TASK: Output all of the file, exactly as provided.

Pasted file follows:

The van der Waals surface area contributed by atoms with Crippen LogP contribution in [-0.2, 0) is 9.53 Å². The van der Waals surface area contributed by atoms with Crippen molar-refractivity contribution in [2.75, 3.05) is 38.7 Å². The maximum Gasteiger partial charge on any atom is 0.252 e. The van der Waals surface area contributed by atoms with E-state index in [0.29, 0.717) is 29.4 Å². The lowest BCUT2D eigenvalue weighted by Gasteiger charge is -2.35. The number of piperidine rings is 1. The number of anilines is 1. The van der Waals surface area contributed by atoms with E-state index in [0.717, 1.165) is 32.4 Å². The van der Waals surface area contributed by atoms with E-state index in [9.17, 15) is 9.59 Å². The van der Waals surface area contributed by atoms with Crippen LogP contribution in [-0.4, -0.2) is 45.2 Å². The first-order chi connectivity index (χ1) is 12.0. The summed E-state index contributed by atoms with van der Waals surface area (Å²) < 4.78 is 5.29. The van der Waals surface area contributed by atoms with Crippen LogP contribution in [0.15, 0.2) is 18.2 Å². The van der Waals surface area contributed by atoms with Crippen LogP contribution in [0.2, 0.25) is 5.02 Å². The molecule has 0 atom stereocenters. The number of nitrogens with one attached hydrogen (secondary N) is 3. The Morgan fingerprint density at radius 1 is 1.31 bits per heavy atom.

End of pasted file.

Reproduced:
The van der Waals surface area contributed by atoms with Crippen LogP contribution in [-0.2, 0) is 9.53 Å². The van der Waals surface area contributed by atoms with Crippen molar-refractivity contribution in [2.75, 3.05) is 38.7 Å². The maximum Gasteiger partial charge on any atom is 0.252 e. The van der Waals surface area contributed by atoms with E-state index in [0.29, 0.717) is 29.4 Å². The lowest BCUT2D eigenvalue weighted by Gasteiger charge is -2.35. The number of piperidine rings is 1. The number of anilines is 1. The van der Waals surface area contributed by atoms with E-state index in [0.717, 1.165) is 32.4 Å². The van der Waals surface area contributed by atoms with E-state index in [9.17, 15) is 9.59 Å². The van der Waals surface area contributed by atoms with Crippen LogP contribution in [-0.4, -0.2) is 45.2 Å². The first-order chi connectivity index (χ1) is 12.0. The summed E-state index contributed by atoms with van der Waals surface area (Å²) < 4.78 is 5.29. The van der Waals surface area contributed by atoms with Crippen LogP contribution in [0.15, 0.2) is 18.2 Å². The van der Waals surface area contributed by atoms with Crippen LogP contribution in [0.2, 0.25) is 5.02 Å². The molecule has 0 atom stereocenters. The number of nitrogens with one attached hydrogen (secondary N) is 3. The Morgan fingerprint density at radius 1 is 1.31 bits per heavy atom.